Urban Problems, Small Town

Crime increases, employers struggle as meth usage spreads


Two months ago, the Payson Police Department responded to an incident where a man was firing a gun at numerous objects thinking people were after him.

In reality, there was no one chasing him, but the methamphetamines he was using convinced him otherwise.

This year alone, the police department made 32 search warrants for a variety of drug-related offenses.

An increasing number of residents in the Rim Country who are addicted to meth are changing the climate of what was once a safe community with a small-town atmosphere.

Meth addiction brings with it theft, violent crime, child neglect and domestic violence.

Jason Hazelo, special enforcement officer under the Meth Enforcement Program for the Payson Police Department said, this year, they have found seven children under the age of 10 who tested positive for meth, because their parents are smoking the drug in front of them.

Burglaries and thefts from residents and businesses continue to increase in the Rim Country as more and more people become addicted to meth.

Sgt. Dennis Buller of the Gila County Drug Task Force said, so far this year, they have found 547 grams of the drug.

He said a meth addict will do anything to get his or her hands on this drug. They will steal from friends and residents in the community, sell the drug in neighborhoods and sell their possessions.

He said dealing the drug presents problems because the addicts are entering neighborhoods, bringing other drug users into areas where children may be playing outside.


Burglaries and thefts from residents and businesses continue to increase in the Rim Country as more and more people become addicted to meth.

Buller said there is a direct correlation between thefts and this narcotic drug, and added the majority of prison and jail inmates are there for meth use or a crime they committed while on the drug or searching for a way to be able to afford it.

"(Many) crimes circle back to meth," Buller said. "Meth is still the No. 1 drug. It's prevalent. It's easy to get, and it's very addictive."

The drug task force made 103 arrests this year, and the majority of those were for meth possession or sale.

He said the average taxpayer ends up paying out of his or her pocketbook because of meth addicts.

More law enforcement is needed, he said, which means an increase in taxes to pay for additional police officers.

Insurance rates are going up because more claims are being filed due to addicts stealing items from businesses and homes.

Buller said an addict, when stealing an item, is hoping to resell it for 10 cents on the dollar of its actual worth.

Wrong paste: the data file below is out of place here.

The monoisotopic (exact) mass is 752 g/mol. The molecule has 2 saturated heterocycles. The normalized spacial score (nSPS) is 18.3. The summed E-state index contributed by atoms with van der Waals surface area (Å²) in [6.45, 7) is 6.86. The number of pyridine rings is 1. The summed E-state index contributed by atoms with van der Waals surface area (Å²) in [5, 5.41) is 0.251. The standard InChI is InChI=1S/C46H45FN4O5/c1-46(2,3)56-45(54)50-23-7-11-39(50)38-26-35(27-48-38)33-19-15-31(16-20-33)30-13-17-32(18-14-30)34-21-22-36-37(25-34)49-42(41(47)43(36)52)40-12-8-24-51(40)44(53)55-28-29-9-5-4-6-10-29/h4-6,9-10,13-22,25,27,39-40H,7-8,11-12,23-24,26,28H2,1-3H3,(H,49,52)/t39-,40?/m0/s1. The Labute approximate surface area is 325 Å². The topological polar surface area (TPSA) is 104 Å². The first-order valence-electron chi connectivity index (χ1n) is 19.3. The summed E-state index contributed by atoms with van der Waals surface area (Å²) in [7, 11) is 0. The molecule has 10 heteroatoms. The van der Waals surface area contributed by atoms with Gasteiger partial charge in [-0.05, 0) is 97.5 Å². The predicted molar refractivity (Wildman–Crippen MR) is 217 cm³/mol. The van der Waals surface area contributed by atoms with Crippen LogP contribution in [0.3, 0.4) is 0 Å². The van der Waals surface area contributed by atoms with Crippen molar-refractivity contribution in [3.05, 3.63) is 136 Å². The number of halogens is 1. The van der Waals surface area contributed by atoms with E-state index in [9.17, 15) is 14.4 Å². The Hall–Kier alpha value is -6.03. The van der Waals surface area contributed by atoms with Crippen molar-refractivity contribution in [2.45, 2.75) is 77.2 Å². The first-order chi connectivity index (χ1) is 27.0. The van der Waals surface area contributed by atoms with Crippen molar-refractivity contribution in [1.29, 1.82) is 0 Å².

Violence is also a danger when an unsuspecting resident comes in contact with a person on meth.

Meth in the Rim Country

Story 1: Becoming an addict. Tuesday, Dec. 5

Story 2: What meth is doing to this community. Today

Story 3: Meth addicts get their lives back. Tuesday, Dec. 12

Rita Regalado, a recovering addict, remembers almost killing her girlfriend while high on meth on more than one occasion, because she was hallucinating that phone calls were being made.

"It makes you psychotic," she said. "It just messes with your mind."

Buller said when an individual gets strung out on meth, he or she will become agitated and very aggressive.

"Their inhibitions are down and they are more apt to shoot or harm someone because they are high," he said.

Julie Craig, the facilitator for the Gila County Meth Coalition and executive assistant for the Gila County Sheriff's Office, said when a teenager starts to use meth they typically steal from family members to pay for their addiction. Those cases are rarely reported to law enforcement.

"If it is teens, they are going to get into moms' and dads' purse (or wallet)," she said.

Craig said, in some cases, young women are turning to prostitution to make some money to feed their addiction.

She added that meth addicts cannot hold down jobs, but have to find some way to find money to buy the drug.

"It is going to cause an increase in property crime and violent crime," Craig said.

Jeff Gray, executive director of the Rim Guidance Center, said addicts become suspicious of things and individuals around them. He said it is a little surprising to know a meth addict could live a block away or be a next-door neighbor.

Darlene Duncan, prevention coordinator and community liaison for Rim Guidance Center said an addict will not hesitate to steal a person's identity for financial gain.

Meth addicts get behind the wheel and put the whole community at risk with their erratic driving, she said. The hallucinations often lead to extreme acts of violence, mentioning one addict who kidnapped and set his daughter on fire.

"There is no rationale when someone is on meth," she said. "Everyone in the community is at risk."

See related story:

'Meth was my best friend' (Dec. 5)

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